Sep 9, 2002
Another scheme to make the workers pay
On Labor Day, Consolidated Freightways, a national trucking company, said it was declaring bankruptcy. Consolidated operated about 300 terminals throughout the country and was the third largest less-than-truckload carrier, meaning it carried partial shipments from many companies, loaded them together and trucked them throughout North America.
Unlike many other companies that have filed for bankruptcy under Chapter 11 of the bankruptcy laws, Consolidated is apparently really going out of business. It immediately began to lay off over 12,000 of its 15,500 employees and said it would lay off the rest shortly. Two of its subsidiary companies – both in Canada – will continue to operate.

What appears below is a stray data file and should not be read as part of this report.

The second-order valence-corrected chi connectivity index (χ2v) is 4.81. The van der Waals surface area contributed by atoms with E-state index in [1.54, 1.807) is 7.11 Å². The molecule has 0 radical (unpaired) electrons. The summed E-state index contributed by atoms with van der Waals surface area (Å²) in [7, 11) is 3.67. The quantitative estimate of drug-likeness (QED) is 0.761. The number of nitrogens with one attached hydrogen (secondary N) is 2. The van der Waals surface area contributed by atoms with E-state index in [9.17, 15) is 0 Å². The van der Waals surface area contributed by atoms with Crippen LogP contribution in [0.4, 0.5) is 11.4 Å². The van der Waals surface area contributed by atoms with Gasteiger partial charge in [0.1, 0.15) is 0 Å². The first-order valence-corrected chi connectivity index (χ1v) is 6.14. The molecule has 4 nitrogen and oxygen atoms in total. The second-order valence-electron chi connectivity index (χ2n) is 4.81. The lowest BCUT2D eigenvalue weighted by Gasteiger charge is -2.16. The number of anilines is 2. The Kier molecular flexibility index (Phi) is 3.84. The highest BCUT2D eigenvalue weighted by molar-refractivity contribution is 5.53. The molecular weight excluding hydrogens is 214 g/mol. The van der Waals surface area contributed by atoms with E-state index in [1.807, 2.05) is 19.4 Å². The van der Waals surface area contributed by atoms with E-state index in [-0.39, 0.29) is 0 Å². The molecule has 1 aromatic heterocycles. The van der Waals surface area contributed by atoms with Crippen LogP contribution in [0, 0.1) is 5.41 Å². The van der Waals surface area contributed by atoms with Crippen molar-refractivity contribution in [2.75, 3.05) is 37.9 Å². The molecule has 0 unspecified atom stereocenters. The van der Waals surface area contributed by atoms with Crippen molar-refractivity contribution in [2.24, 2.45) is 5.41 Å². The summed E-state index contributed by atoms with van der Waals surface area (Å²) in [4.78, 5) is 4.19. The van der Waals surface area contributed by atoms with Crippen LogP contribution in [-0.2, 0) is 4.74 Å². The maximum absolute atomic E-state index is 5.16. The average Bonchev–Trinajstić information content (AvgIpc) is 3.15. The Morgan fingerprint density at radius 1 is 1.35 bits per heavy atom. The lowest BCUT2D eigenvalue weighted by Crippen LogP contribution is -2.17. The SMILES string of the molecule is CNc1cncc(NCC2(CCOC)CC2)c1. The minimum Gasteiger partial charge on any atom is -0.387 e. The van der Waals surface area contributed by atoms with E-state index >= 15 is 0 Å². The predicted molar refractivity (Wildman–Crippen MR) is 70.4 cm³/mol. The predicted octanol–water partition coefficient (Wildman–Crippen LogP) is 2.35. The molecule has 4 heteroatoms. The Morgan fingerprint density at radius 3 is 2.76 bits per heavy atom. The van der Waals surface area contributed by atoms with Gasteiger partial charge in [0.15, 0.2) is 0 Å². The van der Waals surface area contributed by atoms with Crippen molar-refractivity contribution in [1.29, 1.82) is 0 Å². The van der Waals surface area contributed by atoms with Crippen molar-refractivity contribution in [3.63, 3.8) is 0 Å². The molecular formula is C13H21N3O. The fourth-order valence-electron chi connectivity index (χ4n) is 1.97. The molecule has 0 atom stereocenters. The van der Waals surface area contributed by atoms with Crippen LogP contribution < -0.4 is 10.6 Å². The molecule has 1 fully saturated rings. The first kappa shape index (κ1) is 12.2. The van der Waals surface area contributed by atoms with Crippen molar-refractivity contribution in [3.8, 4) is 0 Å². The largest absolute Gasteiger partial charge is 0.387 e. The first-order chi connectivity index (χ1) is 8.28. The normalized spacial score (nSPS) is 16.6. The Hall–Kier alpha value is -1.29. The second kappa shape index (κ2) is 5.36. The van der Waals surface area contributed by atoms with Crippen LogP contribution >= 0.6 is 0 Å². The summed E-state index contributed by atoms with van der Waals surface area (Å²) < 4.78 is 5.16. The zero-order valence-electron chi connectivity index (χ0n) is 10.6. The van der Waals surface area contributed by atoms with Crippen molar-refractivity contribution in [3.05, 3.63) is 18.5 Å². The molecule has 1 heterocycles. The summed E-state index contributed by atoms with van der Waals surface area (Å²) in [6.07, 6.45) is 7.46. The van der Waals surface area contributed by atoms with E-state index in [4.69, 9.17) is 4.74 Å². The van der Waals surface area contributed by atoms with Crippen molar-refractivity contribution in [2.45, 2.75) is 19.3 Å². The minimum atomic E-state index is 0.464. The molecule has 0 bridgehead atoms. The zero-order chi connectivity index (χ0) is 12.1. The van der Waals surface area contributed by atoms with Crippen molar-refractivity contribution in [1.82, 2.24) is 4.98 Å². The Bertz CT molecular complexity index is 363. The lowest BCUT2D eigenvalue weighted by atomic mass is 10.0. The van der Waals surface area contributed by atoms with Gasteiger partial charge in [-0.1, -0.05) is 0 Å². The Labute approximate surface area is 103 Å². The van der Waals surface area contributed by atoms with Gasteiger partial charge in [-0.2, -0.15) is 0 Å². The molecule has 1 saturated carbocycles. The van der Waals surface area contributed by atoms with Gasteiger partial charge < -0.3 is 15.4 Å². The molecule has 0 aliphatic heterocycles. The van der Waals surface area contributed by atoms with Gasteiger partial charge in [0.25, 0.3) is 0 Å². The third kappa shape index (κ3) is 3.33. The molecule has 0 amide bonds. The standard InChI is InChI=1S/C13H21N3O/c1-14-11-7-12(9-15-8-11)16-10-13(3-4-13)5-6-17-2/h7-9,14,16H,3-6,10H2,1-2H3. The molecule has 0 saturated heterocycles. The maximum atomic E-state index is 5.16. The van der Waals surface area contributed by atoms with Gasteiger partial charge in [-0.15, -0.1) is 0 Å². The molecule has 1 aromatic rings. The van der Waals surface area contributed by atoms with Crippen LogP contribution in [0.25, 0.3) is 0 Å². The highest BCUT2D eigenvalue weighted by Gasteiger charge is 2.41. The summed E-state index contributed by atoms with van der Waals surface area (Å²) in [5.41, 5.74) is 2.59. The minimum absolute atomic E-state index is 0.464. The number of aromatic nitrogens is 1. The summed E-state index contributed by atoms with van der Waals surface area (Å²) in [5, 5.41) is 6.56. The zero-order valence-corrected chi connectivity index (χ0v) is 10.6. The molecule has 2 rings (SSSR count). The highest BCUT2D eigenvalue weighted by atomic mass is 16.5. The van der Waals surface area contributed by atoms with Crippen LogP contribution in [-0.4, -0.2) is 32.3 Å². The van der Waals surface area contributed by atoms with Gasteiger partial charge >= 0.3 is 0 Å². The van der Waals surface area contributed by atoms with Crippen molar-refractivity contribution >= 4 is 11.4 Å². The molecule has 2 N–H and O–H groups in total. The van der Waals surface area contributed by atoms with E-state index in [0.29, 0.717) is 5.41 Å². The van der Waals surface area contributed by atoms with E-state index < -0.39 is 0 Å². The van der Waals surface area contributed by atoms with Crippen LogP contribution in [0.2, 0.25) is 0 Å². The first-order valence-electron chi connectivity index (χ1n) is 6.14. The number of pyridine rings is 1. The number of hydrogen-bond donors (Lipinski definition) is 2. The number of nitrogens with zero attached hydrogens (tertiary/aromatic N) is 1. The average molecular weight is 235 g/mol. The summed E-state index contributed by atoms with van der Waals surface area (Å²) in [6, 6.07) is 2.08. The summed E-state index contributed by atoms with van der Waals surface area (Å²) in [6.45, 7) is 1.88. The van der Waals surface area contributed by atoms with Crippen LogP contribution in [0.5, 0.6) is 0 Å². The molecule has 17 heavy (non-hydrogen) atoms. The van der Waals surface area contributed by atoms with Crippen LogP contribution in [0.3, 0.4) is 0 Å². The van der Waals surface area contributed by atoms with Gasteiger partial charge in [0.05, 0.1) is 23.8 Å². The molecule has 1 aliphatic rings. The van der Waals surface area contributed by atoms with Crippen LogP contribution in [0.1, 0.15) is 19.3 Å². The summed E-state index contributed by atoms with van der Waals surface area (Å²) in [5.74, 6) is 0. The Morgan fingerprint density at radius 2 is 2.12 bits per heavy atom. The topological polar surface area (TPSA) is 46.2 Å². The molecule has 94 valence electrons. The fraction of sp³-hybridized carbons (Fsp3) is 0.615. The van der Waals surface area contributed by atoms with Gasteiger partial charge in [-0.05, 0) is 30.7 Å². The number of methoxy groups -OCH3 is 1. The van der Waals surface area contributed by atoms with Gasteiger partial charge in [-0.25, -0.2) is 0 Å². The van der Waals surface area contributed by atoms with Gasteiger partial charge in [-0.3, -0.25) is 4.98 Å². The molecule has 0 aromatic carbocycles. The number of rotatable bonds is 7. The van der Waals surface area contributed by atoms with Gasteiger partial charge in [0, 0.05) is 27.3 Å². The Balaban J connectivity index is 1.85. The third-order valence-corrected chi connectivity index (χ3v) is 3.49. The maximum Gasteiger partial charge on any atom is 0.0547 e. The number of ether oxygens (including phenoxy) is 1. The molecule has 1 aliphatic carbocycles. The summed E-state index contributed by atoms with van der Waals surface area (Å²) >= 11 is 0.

Consolidated's declaration of bankruptcy was triggered by a collapse in the price of its stock after it requested an extension for filing its quarterly financial report. It said it needed time to revise its revenue figures because it couldn't attest to the accuracy of its figures.
No wonder! For the past six years, Consolidated has been the center of some real wheeling and dealing. Consolidated was spun off by its parent company in 1996, which not only got rid of the Consolidated name, but also the union contract for its long-haul drivers, along with their pension fund's liabilities. The parent company, which renamed itself CNF, Inc. kept over 60% of the business, including its most profitable parts.
In the six years since, CNF has taken more and more of the business, while the debt attached to Consolidated saddled it with high interest payments.
Whatever the details of all this financial manipulation, the bankruptcy shows that avaricious capitalism is alive and kicking, even while workers find themselves without a job, out in the street.